Do you have an old piece of cast iron that has a bunch of crud on it? Maybe you got a piece at a garage or estate sale and you don’t even know what’s in it? We have some tips and tricks for you today that will help you get that cast iron usable again, safe and be the best thing you ever cooked in.
So the first method I’d like to talk about is the safest method and will probably take care of about 80% of the problems that most people will have with their cast iron.
If you have a piece of cast iron that doesn’t have any cracks, put it on the burner on a medium-high heat and let it get hot. Now when it begins to smoke and gets hot, it’s going to be a lot easier to clean.
Take a wire brush on a drill or maybe you have one you can run by hand and go all over that piece removing the black seasoning and build up.
Just remember folks, it didn’t get rusty in one day and it won’t come clean in one scrubbing either. You may have to brush awhile, then rinse well with hot water, go back on the burner and get it hot and brush again. This make take a few trips depending on the condition of your cast iron.
For a lighter problem, I also like to use a salt scrub. Take some coarse salt and a rag or some leather and buff the piece. The salt will help remove light build up or surface imperfections and also pull out some rust.
Pro-Tip: When we are talking about this salt scrub, I don’t like to use just fine table salt, I like to use good coarse sea salt, something with some grit to it.
For the outside of the cast iron you can continue using the drill but I also like to get a putty knife and when that cast is hot go to scraping that stuff off. Remember it has to be hot for easier removal.
Have Rust Issues? Check out our Rust Removal Video.
Now, I didn’t know they had these things for years… what is it – Self Cleaning Oven.
Pro-Tip: Now before you go any further with this, I do not recommend that you put any old or thin pieces in there ’cause there is a chance they will crack, warp or get worse and it ain’t worth the risk!
An extreme build up of crud on your cast can also cause a lot of smoking. If you have a lot of build-up, follow method 1 before using this step.
For this method get a baking sheet and put it on the bottom rack of the oven. Take your piece of cast iron, flip it upside down on the top rack. Turn the self clean cycle on and let it go. Once that has run, let the cast cool down and remove from the oven. Take a wire brush and brush it well. All that old stuff will flake off and you’re left with bare cast iron.
Now folks there is the last method and I know a bunch of them old timers will say, “This is how my Grandma done it!” That’s just throw it in a fire.
I still don’t recommend this for old cast iron, or thin cast iron.
When I was cooking on ranches in the middle of nowhere and needed to fix my cast, my old wood stove was the only option. So I would throw it in there. Please be careful, if you are new to cast iron do not use this method. The fire will purify the cast to where you are left with only bare cast iron.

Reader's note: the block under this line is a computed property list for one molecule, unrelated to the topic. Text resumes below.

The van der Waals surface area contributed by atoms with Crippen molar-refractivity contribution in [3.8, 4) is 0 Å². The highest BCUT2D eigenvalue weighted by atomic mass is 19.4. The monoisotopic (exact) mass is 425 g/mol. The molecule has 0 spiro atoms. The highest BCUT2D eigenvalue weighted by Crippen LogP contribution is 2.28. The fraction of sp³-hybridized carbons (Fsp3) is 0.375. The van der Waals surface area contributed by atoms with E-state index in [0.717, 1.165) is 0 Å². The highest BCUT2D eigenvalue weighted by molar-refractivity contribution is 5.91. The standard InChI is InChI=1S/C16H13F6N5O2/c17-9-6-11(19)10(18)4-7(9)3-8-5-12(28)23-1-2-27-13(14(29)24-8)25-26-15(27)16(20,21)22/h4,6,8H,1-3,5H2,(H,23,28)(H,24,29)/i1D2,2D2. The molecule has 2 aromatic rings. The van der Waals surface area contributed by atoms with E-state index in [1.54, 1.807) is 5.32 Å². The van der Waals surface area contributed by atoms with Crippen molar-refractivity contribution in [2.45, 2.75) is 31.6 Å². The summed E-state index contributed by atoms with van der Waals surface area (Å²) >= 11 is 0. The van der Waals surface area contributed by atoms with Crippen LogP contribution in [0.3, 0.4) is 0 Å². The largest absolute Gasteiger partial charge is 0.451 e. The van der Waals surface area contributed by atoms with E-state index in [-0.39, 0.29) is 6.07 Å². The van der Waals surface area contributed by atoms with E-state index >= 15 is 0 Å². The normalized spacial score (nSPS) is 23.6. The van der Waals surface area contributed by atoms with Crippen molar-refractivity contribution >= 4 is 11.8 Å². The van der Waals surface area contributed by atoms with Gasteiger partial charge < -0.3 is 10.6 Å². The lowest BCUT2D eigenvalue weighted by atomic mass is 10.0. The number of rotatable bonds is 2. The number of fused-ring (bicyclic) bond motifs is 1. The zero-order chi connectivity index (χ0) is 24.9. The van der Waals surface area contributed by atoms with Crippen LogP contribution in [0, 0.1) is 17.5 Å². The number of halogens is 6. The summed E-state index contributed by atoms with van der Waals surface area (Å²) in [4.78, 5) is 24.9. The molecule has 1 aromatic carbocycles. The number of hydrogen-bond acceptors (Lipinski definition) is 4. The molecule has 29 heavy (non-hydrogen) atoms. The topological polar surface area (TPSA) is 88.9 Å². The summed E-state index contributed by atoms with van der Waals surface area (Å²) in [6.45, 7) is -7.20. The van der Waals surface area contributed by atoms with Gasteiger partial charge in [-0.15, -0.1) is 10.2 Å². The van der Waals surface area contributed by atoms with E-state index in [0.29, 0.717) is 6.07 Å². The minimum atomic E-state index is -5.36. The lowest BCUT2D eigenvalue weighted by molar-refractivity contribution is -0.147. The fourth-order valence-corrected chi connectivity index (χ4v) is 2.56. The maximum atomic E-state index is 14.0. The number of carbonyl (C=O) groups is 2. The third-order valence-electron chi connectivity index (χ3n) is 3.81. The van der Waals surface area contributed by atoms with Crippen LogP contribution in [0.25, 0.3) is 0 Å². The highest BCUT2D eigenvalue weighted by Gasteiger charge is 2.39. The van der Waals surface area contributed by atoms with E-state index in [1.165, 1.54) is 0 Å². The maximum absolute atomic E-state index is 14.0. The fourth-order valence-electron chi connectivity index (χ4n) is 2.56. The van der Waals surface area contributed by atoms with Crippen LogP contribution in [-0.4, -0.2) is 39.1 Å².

You may have one skillet that has a little spot of build up, or maybe just a little bit of rust. Now for this, you don’t want to wreck all the good seasoning still left there. Try pouring a little coarse salt on that one spot and scrub, a small wire brush, or a little sand paper and see if we can just get that build up or spot gone without ruining all that other well built seasoning.
Time to Build Back That Seasoning
Preheat the oven to 350 degrees F. When your piece of cast is good and clean, place it back on the burner to get it warm and dry.
Now that the skillet is good and warm (but not smoking hot), I like to start with Flax Seed Oil. It becomes a great bond to cast iron and is great to build a few layers of your base seasoning.
Pour enough in there maybe as big as a 50 cent piece and get all spread good and even throughout with a lint free rag (I like to use a bandana). Slip it in the oven for one hour. Turn the oven off and let the cast cool off.
Repeat by warming the cast iron, oiling and baking again. I recommend you do this at least 3 times.
From here on you don’t have to bake the cast iron every time. For regular reseasoning you can just do it on the stove top.
If you’re new to cast iron, check out some quick start tips HERE.
Now that you have the base built, this is something you can start using and one way I like to start building that good black glossy coating with is deep frying. Deep frying is so good for brand new cast iron.
Pro Tip: I don’t like to use Flaxseed oil constantly as a seasoning oil because it can become brittle over time. After creating the base seasoning layers, I like to use grapeseed, avocado or olive oils for reseasoning.
Cast Iron Playlist
Now folks for other tips and tricks and for all things cast iron head on over to our Youtube playlist here: